Economic Report: Retail sales fall short of forecast in the early stages of the holiday season. Poor omen?

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Shoppers at a department store look for bargains as the 2019 holiday season got underway.

The numbers: Sales at U.S. retailers rose slightly in November and mostly benefited a few merchants such as auto dealers and internet stores, suggesting the holiday season got off to a sluggish start.

Retail sales edged up 0.2% last month, the government said Friday. Economists polled by MarketWatch had expected a 0.5% increase.

One potential reason sales fell short of Wall Street’s forecast: A late Thanksgiving pushed the first big weekend of holiday spending into December. Cyber Monday took place on Dec. 1.

What happened: Internet-based retailers such as Amazon AMZN, +0.66%  fared the best. Sales at so-called nonstore retailers rose 0.8% last month.

Stores such as Best Buy BBY, +1.81%  that sell electronics and appliances also posted a similarly strong increase. And receipts advanced 0.7% at gas stations — reflecting higher prices — and 0.5% at auto dealers.

The rest of the retail industry lagged behind. If autos and gas are stripped out, sales were basically flat.

Sales fell at department stores, restaurants, clothing stores, pharmacies and outlets that sell sporting goods. The declines at restaurants and health-care stores were the biggest in almost a year.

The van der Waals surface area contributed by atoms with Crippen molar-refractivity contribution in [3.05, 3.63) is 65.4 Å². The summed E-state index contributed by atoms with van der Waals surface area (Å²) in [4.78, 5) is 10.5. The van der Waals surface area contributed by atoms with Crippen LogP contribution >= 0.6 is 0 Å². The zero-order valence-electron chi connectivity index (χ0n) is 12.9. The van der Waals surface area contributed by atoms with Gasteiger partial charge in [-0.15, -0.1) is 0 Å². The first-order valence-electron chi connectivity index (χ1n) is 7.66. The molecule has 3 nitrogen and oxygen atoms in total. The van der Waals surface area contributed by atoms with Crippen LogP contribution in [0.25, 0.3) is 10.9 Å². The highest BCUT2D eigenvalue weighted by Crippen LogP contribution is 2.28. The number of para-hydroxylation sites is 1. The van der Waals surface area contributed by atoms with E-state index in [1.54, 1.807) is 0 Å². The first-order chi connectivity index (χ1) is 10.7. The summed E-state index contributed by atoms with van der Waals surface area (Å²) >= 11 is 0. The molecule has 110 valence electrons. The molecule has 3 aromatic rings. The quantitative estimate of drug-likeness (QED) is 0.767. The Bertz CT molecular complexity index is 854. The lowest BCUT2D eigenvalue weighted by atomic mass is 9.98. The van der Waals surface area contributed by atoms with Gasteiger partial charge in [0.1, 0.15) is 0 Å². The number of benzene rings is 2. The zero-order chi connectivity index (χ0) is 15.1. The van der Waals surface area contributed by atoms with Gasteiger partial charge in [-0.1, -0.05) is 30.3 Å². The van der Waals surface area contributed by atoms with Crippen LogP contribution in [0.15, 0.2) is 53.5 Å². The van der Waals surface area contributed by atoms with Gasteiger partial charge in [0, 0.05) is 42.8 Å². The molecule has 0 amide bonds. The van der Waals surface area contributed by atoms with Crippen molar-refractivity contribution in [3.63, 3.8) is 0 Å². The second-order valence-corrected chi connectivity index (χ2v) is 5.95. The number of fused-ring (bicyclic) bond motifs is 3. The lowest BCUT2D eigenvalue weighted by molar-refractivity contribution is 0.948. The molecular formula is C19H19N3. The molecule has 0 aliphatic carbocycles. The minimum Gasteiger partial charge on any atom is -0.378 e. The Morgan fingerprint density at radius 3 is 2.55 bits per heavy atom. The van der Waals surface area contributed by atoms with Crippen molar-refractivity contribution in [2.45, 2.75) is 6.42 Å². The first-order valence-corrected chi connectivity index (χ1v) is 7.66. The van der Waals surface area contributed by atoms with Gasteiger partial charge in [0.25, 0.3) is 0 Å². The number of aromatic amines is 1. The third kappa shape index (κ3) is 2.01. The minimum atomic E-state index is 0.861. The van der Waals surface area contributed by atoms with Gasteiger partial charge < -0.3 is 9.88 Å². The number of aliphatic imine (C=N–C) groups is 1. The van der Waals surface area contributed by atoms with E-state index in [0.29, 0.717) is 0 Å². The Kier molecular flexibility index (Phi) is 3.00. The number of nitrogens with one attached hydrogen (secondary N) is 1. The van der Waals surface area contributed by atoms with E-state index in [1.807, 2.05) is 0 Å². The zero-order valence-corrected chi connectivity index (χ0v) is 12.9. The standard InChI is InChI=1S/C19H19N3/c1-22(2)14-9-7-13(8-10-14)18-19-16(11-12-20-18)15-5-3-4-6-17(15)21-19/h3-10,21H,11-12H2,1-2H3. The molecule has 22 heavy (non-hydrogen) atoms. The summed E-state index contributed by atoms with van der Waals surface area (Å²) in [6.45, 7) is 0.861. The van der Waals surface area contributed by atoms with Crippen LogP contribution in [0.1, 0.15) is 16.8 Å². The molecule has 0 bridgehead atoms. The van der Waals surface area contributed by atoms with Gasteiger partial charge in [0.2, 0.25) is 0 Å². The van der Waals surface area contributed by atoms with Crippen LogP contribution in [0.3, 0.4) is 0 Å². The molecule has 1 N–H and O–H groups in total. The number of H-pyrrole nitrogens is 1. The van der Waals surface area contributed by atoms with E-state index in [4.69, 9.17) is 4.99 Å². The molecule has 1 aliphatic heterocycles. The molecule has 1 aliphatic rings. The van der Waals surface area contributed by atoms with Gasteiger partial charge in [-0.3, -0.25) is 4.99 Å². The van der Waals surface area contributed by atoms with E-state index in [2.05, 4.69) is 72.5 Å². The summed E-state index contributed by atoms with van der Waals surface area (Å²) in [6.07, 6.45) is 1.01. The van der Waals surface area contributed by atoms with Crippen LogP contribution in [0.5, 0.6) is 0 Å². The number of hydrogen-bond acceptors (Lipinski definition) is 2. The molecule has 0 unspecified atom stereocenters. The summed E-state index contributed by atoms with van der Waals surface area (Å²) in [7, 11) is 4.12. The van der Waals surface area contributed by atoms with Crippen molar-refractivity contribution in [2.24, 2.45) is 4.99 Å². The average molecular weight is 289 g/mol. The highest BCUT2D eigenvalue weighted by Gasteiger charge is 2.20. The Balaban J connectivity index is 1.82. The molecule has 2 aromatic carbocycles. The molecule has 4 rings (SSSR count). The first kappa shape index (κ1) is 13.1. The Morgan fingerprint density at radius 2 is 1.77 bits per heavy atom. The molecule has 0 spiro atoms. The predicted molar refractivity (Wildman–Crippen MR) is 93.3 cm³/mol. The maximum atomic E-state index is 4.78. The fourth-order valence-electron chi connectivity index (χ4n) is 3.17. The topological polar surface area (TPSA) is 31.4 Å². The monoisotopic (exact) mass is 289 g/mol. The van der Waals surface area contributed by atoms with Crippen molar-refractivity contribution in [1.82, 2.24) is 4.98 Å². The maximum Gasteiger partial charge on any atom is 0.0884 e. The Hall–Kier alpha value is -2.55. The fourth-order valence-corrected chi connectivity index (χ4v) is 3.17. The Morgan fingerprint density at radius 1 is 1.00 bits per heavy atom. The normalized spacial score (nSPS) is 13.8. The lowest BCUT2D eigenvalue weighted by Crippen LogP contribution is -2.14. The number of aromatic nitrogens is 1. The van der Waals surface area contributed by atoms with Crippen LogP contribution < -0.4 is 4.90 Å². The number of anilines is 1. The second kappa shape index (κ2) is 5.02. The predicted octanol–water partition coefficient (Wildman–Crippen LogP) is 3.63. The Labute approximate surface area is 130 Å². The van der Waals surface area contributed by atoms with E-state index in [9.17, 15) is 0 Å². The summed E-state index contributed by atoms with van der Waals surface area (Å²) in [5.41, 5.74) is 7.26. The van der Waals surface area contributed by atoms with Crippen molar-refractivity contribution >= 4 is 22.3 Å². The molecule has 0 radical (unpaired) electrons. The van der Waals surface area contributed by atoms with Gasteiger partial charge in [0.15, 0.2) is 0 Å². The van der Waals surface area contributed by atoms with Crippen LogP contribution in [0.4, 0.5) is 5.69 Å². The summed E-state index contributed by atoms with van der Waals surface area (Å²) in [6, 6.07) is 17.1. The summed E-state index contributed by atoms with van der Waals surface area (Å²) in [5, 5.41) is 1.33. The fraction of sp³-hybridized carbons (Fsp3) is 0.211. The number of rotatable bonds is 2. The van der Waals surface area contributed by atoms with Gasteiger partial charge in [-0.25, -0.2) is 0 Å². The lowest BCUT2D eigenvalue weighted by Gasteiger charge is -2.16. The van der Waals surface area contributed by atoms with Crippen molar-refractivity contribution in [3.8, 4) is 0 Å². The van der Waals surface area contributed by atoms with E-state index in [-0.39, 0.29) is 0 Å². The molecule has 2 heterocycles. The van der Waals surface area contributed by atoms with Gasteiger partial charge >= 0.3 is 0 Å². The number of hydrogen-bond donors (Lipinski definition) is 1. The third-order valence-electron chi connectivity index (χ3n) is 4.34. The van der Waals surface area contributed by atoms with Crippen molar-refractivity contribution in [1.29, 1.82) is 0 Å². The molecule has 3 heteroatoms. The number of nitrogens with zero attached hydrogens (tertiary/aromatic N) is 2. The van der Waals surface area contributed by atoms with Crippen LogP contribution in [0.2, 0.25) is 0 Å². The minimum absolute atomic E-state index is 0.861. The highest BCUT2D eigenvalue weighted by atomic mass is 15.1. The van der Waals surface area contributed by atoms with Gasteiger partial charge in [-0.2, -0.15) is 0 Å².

Retail sales in October, meanwhile, were revised up a tick to show a 0.4% increase.

Read: Fed signals no change in interest rates in 2020 in more upbeat view of the economy

Big picture: The 2019 holiday season is likely to be stronger than it was last year, when retail sales fell slightly in November and even more sharply in December. The labor market is robust, unemployment is low, stocks are at record highs and consumer confidence has rebounded after a late-summer lull.

Yet as the November results suggested, the increase in sales probably won’t be enough to give the U.S. economy a huge boost in the fourth quarter.

Read: CEOs lower forecast for U.S. economy for the seventh quarter in a row

Market reaction: The Dow Jones Industrial Average DJIA, +0.79% and the S&P 500 SPX, +0.86% were set to open higher in Friday trades. The U.S. and China say they have agreed on the first phase of a trade agreement that Wall Street hopes reduces tensions and gives the global economy a boost.

Read: Why U.S.-China trade talks are going down to the wire (and that’s just ‘phase 1)

The 10-year Treasury yield TMUBMUSD10Y, -0.13% edged up to 1.89%.